UPDATE: Cisco adds security to 6500 switch line

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Enterprises can secure their network traffic at higher performance and avoid proliferation of devices with a series of security hardware modules announced Tuesday for the Cisco Systems Inc. Catalyst 6500 Series switches.

The modules perform the same functions as existing Cisco security products, but at higher performance because they take advantage of the Catalyst 6500 Series, according to Tom Russell, director of product marketing in Cisco's VPN and Security group, in San Jose, California. The Catalyst 6500 is one of Cisco's main chassis-based switch platforms for enterprises and service providers. The security modules also can be deployed in the Cisco 7600 Series router.

Because enterprise networks have an increasing number of connections to the outside world, and each department may need its own security policies, it makes sense to deploy security at switches within the network as well as in devices at the edge, Russell said.

In addition to offering higher performance, the switch modules cost less than stand-alone devices, he added.

The lineup includes a VPN (virtual private network) Services Module and a Network Analysis Module, available now, as well as a Firewall Services Module and an SSL (Secure Sockets Layer) Module available in September.

Integrating security functions into a switch can help to simplify networks, a major goal of many enterprises, according to Zeus Kerravala, an analyst at Yankee Group, in Boston.

"Although best security practices would dictate you would have separate devices, it's not always practical ... because it gets harder to manage when you have that many devices," Kerravala said. "A lot of people spend a lot of money managing their networks."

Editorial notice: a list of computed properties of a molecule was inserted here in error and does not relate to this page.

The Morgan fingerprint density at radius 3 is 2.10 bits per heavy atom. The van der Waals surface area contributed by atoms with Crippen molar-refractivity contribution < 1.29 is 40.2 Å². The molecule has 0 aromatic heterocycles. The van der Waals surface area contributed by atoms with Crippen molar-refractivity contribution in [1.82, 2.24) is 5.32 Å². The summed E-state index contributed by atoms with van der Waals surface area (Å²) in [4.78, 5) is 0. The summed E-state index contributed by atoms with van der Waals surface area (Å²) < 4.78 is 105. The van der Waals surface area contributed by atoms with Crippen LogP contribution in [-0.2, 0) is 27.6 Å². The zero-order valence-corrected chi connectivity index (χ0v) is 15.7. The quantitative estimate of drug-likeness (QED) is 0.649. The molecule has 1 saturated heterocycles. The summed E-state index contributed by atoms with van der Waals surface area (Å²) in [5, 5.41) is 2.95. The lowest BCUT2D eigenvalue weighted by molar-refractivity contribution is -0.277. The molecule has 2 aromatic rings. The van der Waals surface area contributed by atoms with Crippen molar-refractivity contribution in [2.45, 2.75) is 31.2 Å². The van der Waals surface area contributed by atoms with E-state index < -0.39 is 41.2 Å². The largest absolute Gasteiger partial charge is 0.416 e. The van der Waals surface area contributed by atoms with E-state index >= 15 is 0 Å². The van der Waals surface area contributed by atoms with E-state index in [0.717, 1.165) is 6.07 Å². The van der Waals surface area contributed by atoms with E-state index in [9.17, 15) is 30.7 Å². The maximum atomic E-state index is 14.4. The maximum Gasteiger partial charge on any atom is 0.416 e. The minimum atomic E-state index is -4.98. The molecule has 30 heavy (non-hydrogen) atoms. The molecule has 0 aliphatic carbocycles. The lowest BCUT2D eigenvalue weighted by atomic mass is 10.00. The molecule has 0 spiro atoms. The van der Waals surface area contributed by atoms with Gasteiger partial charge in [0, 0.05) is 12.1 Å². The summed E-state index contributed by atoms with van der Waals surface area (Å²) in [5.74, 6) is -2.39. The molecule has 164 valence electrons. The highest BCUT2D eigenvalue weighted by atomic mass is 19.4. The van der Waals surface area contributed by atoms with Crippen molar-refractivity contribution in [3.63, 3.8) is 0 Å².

Cisco is taking a smart approach by offering both integrated security and stand-alone devices, he added.

The security modules announced Tuesday offer more benefit than some earlier Cisco modules that could be plugged into switch backplanes, as these are truly integrated and can be managed through the same interface as the rest of the switch, Kerravala said.

The VPN module can encrypt and decrypt traffic with 3DES (Triple Data Encryption Standard) technology at 1.9G bps (bits per second) and provide 8,000 concurrent VPN tunnels, using the IPSec (Internet Protocol Security) standard. At that level of performance, it can handle VPNs between enterprise campuses as well as for remote users on dial-up and broadband, according to Russell. It is priced at US$35,000.

The new Network Analysis Module, NAM-2, provides roughly double the throughput of a current module for the Catalyst line, the NAM-1. The NAM-2 can monitor traffic at rates as high as 1G bps to help administrators detect network problems and better use resources. The NAM-1 and NAM-2 are priced at $17,995 and $29,995, respectively.

The Firewall Services Module brings the functions of Cisco's Pix Firewall to the switch platform along with an increase in performance from the stand-alone versions. It can secure traffic at throughput rates up to 5G bps, over as many as 100,000 connections per second. As many as four of the firewall modules can be deployed in one Catalyst 6500 chassis, and one chassis with multiple firewall modules can be used as a high-performance security platform. It will be priced at $34,995.

The SSL Services Module can encrypt and decrypt traffic using SSL at speeds up to 300M bps, supporting as many as 2,500 connections per second. A typical deployment would be to offload security functions from an e-commerce server behind the Catalyst 6500, Russell said. The module will cost $29,995.

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